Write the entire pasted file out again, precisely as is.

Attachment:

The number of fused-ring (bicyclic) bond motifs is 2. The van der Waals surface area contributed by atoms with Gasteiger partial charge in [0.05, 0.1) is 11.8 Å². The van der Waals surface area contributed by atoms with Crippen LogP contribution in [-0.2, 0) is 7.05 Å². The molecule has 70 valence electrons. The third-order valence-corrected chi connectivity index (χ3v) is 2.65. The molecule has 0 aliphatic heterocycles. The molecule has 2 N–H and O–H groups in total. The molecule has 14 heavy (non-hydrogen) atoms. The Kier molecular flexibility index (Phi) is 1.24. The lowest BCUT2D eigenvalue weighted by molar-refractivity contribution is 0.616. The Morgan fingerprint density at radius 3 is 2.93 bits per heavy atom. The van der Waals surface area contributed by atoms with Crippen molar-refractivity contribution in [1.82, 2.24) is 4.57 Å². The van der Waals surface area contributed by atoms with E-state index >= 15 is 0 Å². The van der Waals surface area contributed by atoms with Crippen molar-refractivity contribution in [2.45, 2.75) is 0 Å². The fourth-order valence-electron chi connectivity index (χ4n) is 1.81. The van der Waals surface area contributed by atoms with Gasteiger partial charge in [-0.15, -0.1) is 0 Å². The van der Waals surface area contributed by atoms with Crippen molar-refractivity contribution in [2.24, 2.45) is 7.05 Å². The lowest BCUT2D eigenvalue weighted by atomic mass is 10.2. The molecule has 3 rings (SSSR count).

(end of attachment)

The number of fused-ring (bicyclic) bond motifs is 2. The van der Waals surface area contributed by atoms with Gasteiger partial charge in [0.05, 0.1) is 11.8 Å². The van der Waals surface area contributed by atoms with Crippen LogP contribution in [-0.2, 0) is 7.05 Å². The molecule has 70 valence electrons. The third-order valence-corrected chi connectivity index (χ3v) is 2.65. The molecule has 0 aliphatic heterocycles. The molecule has 2 N–H and O–H groups in total. The molecule has 14 heavy (non-hydrogen) atoms. The Kier molecular flexibility index (Phi) is 1.24. The lowest BCUT2D eigenvalue weighted by molar-refractivity contribution is 0.616. The Morgan fingerprint density at radius 3 is 2.93 bits per heavy atom. The van der Waals surface area contributed by atoms with Crippen molar-refractivity contribution in [1.82, 2.24) is 4.57 Å². The van der Waals surface area contributed by atoms with E-state index >= 15 is 0 Å². The van der Waals surface area contributed by atoms with Crippen molar-refractivity contribution in [2.45, 2.75) is 0 Å². The fourth-order valence-electron chi connectivity index (χ4n) is 1.81. The van der Waals surface area contributed by atoms with Gasteiger partial charge in [-0.15, -0.1) is 0 Å². The van der Waals surface area contributed by atoms with Crippen molar-refractivity contribution in [2.24, 2.45) is 7.05 Å². The lowest BCUT2D eigenvalue weighted by atomic mass is 10.2. The molecule has 3 rings (SSSR count).